MANILA - The Senate on Monday passed on third reading the Alternative Learning System, which allows out-of-school youth, persons with disabilities, indigenous peoples, and other underserved communities to receive education "tailored to respond to their learning needs and life circumstances."
Twenty-two senators voted in favor of Senate Bill No. 1365, which sought to "guarantee equitable opportunity for all learners."
"The ALS Act is, in its very essence, a bill about second chances," said principal author Sen. Sherwin Gatchalian in a statement.
"It is a bill about providing opportunities for a better life to our fellow Filipinos who have fallen into hard times,” said the senator, who chairs the Senate Committee on Basic Education Arts and Culture.
Under the measure, all cities and municipalities will be required to have at least 1 ALS center that would provide "a mix of learning modalities" such as "digital learning, modular instruction, and radio and television-based instruction."
The system is also useful now that the Education sector needs to adapt to a new normal during the coronavirus disease 2019 (COVID-19) pandemic, Gatchalian said.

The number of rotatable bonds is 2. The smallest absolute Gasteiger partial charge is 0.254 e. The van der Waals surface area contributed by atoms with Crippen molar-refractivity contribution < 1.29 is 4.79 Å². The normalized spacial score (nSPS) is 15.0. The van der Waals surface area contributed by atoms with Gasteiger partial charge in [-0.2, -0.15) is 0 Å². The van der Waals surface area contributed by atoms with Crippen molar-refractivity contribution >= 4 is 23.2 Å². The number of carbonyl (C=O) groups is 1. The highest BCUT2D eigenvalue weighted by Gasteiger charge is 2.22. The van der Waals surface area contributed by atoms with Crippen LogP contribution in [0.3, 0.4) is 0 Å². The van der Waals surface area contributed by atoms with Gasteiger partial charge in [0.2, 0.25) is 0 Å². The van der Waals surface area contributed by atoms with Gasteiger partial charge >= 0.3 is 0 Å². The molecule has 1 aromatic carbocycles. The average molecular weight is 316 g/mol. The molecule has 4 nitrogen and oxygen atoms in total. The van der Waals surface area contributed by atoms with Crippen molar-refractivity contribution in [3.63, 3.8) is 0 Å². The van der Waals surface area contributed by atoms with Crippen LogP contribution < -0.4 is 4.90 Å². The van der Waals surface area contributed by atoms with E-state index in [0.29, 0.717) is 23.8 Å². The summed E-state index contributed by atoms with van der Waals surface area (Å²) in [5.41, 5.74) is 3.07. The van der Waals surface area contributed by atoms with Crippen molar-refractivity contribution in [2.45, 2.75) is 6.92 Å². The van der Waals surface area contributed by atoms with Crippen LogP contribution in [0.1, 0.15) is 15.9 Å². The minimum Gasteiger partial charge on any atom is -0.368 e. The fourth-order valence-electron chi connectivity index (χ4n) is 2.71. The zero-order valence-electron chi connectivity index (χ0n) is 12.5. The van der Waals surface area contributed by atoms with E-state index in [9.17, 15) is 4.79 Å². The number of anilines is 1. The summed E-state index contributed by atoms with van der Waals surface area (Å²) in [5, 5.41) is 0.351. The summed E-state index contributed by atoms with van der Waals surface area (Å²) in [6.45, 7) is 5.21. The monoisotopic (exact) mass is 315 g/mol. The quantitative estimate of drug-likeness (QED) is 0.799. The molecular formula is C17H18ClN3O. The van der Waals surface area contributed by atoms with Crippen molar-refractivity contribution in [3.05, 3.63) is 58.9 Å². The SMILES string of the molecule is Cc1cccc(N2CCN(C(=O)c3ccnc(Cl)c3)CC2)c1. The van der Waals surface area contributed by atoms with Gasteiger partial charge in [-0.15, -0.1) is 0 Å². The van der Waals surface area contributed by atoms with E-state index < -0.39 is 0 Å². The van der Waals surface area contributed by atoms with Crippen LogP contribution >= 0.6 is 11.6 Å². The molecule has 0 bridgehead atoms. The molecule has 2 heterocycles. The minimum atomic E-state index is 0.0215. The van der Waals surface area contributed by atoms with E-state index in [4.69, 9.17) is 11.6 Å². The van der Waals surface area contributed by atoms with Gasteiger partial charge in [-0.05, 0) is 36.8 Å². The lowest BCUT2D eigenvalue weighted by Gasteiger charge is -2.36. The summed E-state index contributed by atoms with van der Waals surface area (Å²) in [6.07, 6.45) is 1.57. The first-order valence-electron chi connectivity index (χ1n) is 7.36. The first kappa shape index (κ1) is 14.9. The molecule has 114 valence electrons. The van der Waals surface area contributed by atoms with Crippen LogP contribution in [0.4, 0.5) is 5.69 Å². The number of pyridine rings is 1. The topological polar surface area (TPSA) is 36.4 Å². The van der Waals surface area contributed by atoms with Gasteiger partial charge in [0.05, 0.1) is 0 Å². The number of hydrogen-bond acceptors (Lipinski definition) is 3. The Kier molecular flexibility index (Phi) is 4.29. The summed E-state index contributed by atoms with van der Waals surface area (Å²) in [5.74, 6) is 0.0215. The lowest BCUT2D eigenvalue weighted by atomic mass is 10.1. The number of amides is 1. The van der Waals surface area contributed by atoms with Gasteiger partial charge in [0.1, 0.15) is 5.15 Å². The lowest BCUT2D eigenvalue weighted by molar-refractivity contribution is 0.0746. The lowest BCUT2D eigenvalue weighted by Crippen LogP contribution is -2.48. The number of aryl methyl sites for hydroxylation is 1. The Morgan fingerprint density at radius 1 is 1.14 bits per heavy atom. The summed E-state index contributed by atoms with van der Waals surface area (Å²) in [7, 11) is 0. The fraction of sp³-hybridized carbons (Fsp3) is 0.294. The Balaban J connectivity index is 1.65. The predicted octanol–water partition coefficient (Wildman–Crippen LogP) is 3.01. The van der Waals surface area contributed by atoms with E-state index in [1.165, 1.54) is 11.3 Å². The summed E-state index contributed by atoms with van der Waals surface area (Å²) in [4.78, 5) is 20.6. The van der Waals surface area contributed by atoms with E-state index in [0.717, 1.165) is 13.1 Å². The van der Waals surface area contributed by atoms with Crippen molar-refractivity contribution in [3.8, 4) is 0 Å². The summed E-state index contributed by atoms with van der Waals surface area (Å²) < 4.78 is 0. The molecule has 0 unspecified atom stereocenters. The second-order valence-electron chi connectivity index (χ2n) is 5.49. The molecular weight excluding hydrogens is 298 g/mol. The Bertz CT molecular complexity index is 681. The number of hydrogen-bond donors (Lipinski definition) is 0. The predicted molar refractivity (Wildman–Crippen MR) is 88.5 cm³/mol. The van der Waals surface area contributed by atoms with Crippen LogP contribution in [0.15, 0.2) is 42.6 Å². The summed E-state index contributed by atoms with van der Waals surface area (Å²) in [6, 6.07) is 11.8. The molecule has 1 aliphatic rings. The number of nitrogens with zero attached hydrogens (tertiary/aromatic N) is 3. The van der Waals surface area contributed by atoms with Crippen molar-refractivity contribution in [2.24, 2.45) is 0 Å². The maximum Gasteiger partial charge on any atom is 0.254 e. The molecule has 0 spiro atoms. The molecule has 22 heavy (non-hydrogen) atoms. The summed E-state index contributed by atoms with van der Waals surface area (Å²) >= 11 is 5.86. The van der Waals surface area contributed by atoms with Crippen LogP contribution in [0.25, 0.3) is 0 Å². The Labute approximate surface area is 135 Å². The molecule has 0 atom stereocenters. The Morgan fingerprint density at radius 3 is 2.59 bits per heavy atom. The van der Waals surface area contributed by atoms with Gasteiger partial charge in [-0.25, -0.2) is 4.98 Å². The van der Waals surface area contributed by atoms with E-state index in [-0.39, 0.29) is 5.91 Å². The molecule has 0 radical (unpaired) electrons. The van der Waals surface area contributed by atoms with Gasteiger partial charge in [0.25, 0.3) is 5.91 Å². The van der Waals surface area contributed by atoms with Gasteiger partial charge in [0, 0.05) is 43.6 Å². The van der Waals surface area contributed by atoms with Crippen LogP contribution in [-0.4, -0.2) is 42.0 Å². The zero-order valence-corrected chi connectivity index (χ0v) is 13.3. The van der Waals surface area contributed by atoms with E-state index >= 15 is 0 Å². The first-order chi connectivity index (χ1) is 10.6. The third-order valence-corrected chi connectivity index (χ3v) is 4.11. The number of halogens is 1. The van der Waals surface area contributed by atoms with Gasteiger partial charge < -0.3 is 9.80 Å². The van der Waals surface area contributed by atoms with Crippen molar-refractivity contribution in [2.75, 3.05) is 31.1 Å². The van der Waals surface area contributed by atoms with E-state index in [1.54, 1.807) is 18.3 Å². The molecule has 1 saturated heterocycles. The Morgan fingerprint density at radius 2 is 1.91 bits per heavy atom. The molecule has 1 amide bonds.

Institutionalizing a mix of learning modules will "help ensure the safety of learners," he said.
The Act also expands the recruitment program for ALS teachers to ensure that the system would reach far-flung communities in need of education.
Under the policy, the national government "shall create teaching positions and allocate the corresponding salary grades."
"The CHED shall likewise develop a standardized and formalized ALS curriculum for a specialized degree in ALS teaching," it said.
"Measures shall be undertaken in order for the general public, especially educational and training institutions, government agencies, and employers to recognize the nature and value of certifications provided to ALS learners."
The bill also creates the Bureau of Alternative Education (BAE), an office which was dissolved 2016 after its functions were integrated in other bureaus of the Department of Education.
Before the Senate passed the ALS bill into law, at least 738,929 learners were already enrolled in the system, according to data from Gatchalian's office.